The media have a tendency to oversell every story about the evils of banking as "the most important." Hyperbole is easy and fun and eye-catching. But it's also dangerous. It clouds reason and gives commentators easy ways to avoid discussing issues that underpin events. The LIBOR scandal offers a perfect example of how hyperbole has dulled us to what actually is the biggest news story in finance since the crisis and a situation that will affect the financial markets for years to come.
What we know so far
The problem, as far as I can tell, is that Barclays
Barclays was the first out of the chute, and so the vast majority of press has centered on its involvement. The bank has agreed to a set of fines totaling $450 million for deliberately trying to change the LIBOR rate. The investigation focused on a series of email chains between investors at the bank and the bank's internal rate setters. The emails spanned 2005 to 2009 and include all sorts of juicy sound bites about champagne and funny pet names.
The investigation's findings show two important reasons Barclays fiddled with LIBOR. The most straightforward was to make money on trades. Barclays could make trades that hinged on LIBOR, like an interest rate swap. In order to increase the payoff for the bank or its customers, the investors would ask to have the rates manipulated in their favor. Boom, free money.
The second reason to manipulate rates is the more disturbing reason. It's more disturbing because it's the kind of thing that gave every bank that submitted to LIBOR, regardless of investments, a reason to play around. The other reason that Barclays submitted artificial rates was to appear stronger when compared to its peers.
The big game
LIBOR works like this. The British Bankers Association has these two guys, let's call them Chuck and Jimmy. Chuck and Jimmy sit in a room in London, and every day around 11 a.m., they get submissions from big banks. The two sit down, plug the numbers into a basic equation that trims the outliers, and out comes that day's rate. Voila!
The interesting thing is what the submissions represent. Banks don't just submit the rates at which they lend or borrow money. They submit the rate at which they think they should be able to borrow money on that day. The "think" in that previous sentence is what makes the system so dangerous.
Barclays, and all other submitting banks, should publish a rate that reflects how difficult it is for it to borrow money. If it's in a bad way, then the rate should go up. But what Barclays did in 2008 was to submit lower rates to make it seem stronger. It's like wearing an Olympic medal you didn't earn; it doesn't make you a good diver, but it makes other people think that you're a good diver.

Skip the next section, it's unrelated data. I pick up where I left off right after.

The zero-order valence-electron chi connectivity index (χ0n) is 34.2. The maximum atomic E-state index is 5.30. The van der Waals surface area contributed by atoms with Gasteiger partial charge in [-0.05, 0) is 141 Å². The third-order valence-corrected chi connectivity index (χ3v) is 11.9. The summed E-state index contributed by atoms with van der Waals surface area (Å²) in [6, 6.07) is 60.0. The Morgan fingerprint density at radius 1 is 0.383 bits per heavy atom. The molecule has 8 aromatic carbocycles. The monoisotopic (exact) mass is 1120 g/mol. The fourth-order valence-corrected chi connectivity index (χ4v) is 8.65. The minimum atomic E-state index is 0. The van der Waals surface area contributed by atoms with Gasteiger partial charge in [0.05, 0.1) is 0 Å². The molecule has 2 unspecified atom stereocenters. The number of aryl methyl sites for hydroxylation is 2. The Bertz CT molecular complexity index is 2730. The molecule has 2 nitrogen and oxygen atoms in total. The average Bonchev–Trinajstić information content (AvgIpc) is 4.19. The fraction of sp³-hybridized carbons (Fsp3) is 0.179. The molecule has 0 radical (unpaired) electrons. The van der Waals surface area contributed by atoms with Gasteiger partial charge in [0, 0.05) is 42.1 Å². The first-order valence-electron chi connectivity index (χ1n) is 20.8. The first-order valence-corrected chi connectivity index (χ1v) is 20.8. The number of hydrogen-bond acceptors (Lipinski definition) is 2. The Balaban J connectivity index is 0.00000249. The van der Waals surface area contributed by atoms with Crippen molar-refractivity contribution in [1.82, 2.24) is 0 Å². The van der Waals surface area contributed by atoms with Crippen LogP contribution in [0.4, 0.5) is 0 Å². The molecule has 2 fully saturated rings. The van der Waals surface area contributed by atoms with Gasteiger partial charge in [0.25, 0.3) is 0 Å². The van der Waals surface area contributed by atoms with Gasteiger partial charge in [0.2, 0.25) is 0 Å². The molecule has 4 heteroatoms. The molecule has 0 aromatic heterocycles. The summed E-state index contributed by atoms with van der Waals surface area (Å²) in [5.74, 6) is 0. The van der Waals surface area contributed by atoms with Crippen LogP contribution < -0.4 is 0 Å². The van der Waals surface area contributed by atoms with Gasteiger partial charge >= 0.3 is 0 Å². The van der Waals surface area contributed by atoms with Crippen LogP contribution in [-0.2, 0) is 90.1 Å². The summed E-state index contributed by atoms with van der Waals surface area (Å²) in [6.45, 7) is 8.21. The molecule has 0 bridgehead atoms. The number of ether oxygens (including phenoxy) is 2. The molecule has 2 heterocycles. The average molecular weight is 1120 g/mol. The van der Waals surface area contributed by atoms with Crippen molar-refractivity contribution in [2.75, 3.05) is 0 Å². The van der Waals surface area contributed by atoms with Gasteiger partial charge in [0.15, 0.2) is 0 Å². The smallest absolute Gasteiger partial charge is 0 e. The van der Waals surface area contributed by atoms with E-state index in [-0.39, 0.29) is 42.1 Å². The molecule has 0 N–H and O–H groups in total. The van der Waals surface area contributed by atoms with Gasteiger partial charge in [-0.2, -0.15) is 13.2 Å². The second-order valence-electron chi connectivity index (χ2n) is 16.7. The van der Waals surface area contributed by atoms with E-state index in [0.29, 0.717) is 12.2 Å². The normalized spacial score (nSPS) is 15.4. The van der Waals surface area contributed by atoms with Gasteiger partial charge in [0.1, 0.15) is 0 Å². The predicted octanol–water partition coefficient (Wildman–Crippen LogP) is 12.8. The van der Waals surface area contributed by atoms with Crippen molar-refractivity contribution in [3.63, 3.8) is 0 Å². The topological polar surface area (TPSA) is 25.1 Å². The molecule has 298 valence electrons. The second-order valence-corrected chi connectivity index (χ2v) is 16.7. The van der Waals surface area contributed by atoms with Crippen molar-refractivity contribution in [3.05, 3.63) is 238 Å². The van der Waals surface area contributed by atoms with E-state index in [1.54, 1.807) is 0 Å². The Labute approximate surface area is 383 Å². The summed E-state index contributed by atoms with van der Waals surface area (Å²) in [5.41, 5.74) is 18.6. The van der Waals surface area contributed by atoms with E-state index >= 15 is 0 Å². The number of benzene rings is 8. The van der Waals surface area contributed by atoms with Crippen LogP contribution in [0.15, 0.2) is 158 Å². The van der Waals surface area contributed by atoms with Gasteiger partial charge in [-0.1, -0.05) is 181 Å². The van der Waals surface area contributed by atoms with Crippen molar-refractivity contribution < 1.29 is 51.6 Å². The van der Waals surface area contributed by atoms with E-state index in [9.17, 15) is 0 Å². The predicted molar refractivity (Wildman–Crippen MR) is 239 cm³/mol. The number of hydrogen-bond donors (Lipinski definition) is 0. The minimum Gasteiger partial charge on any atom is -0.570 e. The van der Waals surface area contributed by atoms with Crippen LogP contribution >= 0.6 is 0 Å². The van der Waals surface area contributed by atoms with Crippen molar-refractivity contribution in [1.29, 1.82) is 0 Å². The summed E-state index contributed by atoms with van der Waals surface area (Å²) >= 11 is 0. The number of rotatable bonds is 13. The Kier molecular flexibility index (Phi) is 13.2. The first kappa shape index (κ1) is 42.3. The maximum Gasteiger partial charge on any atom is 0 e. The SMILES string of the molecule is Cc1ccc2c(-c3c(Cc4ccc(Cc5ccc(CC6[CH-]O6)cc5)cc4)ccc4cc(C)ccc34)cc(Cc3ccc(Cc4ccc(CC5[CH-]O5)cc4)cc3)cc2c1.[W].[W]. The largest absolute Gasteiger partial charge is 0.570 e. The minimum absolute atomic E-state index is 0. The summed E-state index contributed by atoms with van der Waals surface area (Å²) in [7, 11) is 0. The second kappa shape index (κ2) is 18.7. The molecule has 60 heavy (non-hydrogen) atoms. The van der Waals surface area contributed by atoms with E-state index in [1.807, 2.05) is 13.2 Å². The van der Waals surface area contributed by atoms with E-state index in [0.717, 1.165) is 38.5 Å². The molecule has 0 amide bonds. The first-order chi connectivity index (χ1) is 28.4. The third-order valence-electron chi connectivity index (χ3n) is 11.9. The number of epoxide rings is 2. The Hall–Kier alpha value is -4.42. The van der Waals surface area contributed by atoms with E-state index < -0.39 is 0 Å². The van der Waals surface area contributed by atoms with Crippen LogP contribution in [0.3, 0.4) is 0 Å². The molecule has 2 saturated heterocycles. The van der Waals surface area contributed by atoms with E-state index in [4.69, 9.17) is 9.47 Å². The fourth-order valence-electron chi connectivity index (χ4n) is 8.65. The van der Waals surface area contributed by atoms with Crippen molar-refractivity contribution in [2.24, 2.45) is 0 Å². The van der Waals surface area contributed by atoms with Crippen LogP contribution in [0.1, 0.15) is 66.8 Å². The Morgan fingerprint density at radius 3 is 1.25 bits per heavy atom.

Since you're just submitting a sort of theoretical rate, Chuck and Jimmy don't have a way to check to see if you're lying. Barclays got caught because it wrote down that it was lying.
So far, there is no public evidence of any other banks manipulating their submissions. But Barclays has intimated that more heads will roll, saying that it is merely "the first to reach resolution of these issues." But it seems that not every bank is being painted with exactly the same brush. Global giant HSBC
While most banks are keeping quiet, upcoming quarterly filings could be telling. Barclays' Q1 filing increased operating expenses by $115 million for legal provisions, although with no explanation of exactly why. Investors in American banks will want to keep an eye on these sorts of expenses, as well.
The bottom line
The best advice I can give for now is to ignore the yelling about evil bankers, and the general fall of civilization. No one knows yet how big this scandal is, or what the implications will be for the long term. The sound bites are surface material only. The real issue isn't whether some bankers are jerks. It's what the manipulation of the LIBOR means. In an even bigger context, it's about whether a system like LIBOR even makes sense.
To keep up with ongoing developments, add the banks to your free Fool watchlist for an up-to-the-minute news feed.
- Add Barclays to My Watchlist.
- Add Bank of America to My Watchlist.
- Add Citigroup to My Watchlist.
- Add JPMorgan Chase to My Watchlist.
- Add HSBC to My Watchlist.
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Fool contributor Andrew Marder owns shares of Barclays. The Motley Fool owns shares of Citigroup, JPMorgan Chase, and Bank of America. The Motley Fool has a disclosure policy. We Fools may not all hold the same opinions, but we all believe that considering a diverse range of insights makes us better investors. Try any of our Foolish newsletter services free for 30 days.